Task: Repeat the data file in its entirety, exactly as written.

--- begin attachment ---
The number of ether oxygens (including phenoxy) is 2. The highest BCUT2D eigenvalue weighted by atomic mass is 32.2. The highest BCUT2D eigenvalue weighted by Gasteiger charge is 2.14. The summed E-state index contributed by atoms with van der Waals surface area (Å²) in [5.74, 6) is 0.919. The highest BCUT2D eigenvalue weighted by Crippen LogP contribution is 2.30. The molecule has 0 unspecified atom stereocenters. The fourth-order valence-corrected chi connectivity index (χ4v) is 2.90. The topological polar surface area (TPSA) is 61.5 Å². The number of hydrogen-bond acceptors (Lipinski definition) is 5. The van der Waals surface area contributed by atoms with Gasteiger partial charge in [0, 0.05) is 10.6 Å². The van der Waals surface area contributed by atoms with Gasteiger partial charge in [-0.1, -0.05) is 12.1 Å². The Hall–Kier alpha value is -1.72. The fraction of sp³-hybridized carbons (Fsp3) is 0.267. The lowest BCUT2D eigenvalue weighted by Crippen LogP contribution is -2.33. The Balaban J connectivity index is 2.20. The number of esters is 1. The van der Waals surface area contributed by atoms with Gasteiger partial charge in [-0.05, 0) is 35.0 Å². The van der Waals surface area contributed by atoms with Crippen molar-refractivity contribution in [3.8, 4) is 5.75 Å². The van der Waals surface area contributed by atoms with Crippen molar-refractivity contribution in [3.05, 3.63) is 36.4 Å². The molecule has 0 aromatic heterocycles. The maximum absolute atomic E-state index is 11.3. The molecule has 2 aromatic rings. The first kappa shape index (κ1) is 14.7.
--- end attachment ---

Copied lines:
The number of ether oxygens (including phenoxy) is 2. The highest BCUT2D eigenvalue weighted by atomic mass is 32.2. The highest BCUT2D eigenvalue weighted by Gasteiger charge is 2.14. The summed E-state index contributed by atoms with van der Waals surface area (Å²) in [5.74, 6) is 0.919. The highest BCUT2D eigenvalue weighted by Crippen LogP contribution is 2.30. The molecule has 0 unspecified atom stereocenters. The fourth-order valence-corrected chi connectivity index (χ4v) is 2.90. The topological polar surface area (TPSA) is 61.5 Å². The number of hydrogen-bond acceptors (Lipinski definition) is 5. The van der Waals surface area contributed by atoms with Gasteiger partial charge in [0, 0.05) is 10.6 Å². The van der Waals surface area contributed by atoms with Gasteiger partial charge in [-0.1, -0.05) is 12.1 Å². The Hall–Kier alpha value is -1.72. The fraction of sp³-hybridized carbons (Fsp3) is 0.267. The lowest BCUT2D eigenvalue weighted by Crippen LogP contribution is -2.33. The Balaban J connectivity index is 2.20. The number of esters is 1. The van der Waals surface area contributed by atoms with Gasteiger partial charge in [-0.05, 0) is 35.0 Å². The van der Waals surface area contributed by atoms with Crippen molar-refractivity contribution in [3.8, 4) is 5.75 Å². The van der Waals surface area contributed by atoms with Crippen molar-refractivity contribution in [3.05, 3.63) is 36.4 Å². The molecule has 0 aromatic heterocycles. The maximum absolute atomic E-state index is 11.3. The molecule has 2 aromatic rings. The first kappa shape index (κ1) is 14.7.